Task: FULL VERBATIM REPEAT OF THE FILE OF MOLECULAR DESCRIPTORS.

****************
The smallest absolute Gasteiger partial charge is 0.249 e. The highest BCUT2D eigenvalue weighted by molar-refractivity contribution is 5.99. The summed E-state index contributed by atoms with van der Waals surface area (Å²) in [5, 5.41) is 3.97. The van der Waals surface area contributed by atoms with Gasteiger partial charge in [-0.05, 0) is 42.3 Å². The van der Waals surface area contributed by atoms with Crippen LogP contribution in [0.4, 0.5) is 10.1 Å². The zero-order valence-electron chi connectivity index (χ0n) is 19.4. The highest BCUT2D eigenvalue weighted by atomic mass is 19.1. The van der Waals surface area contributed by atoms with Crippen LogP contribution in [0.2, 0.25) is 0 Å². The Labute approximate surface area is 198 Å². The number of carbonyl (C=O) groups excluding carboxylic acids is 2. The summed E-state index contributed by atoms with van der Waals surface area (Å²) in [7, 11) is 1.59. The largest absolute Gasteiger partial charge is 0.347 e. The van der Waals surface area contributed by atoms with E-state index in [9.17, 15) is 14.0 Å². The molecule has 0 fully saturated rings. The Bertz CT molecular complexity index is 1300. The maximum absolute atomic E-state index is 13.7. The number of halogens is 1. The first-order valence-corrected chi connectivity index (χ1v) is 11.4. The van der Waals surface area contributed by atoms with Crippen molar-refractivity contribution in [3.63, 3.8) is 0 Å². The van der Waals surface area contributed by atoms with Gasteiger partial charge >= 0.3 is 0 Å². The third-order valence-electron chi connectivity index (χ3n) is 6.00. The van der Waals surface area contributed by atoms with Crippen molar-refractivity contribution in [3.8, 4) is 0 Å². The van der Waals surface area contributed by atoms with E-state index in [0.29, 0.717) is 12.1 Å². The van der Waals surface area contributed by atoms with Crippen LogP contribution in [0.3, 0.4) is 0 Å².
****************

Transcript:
The smallest absolute Gasteiger partial charge is 0.249 e. The highest BCUT2D eigenvalue weighted by molar-refractivity contribution is 5.99. The summed E-state index contributed by atoms with van der Waals surface area (Å²) in [5, 5.41) is 3.97. The van der Waals surface area contributed by atoms with Gasteiger partial charge in [-0.05, 0) is 42.3 Å². The van der Waals surface area contributed by atoms with Crippen LogP contribution in [0.4, 0.5) is 10.1 Å². The zero-order valence-electron chi connectivity index (χ0n) is 19.4. The highest BCUT2D eigenvalue weighted by atomic mass is 19.1. The van der Waals surface area contributed by atoms with Crippen LogP contribution in [0.2, 0.25) is 0 Å². The Labute approximate surface area is 198 Å². The number of carbonyl (C=O) groups excluding carboxylic acids is 2. The summed E-state index contributed by atoms with van der Waals surface area (Å²) in [7, 11) is 1.59. The largest absolute Gasteiger partial charge is 0.347 e. The van der Waals surface area contributed by atoms with E-state index in [9.17, 15) is 14.0 Å². The molecule has 0 fully saturated rings. The Bertz CT molecular complexity index is 1300. The maximum absolute atomic E-state index is 13.7. The number of halogens is 1. The first-order valence-corrected chi connectivity index (χ1v) is 11.4. The van der Waals surface area contributed by atoms with Crippen molar-refractivity contribution in [3.63, 3.8) is 0 Å². The van der Waals surface area contributed by atoms with Gasteiger partial charge >= 0.3 is 0 Å². The third-order valence-electron chi connectivity index (χ3n) is 6.00. The van der Waals surface area contributed by atoms with Crippen molar-refractivity contribution in [3.8, 4) is 0 Å². The van der Waals surface area contributed by atoms with E-state index in [0.29, 0.717) is 12.1 Å². The van der Waals surface area contributed by atoms with Crippen LogP contribution in [0.3, 0.4) is 0 Å².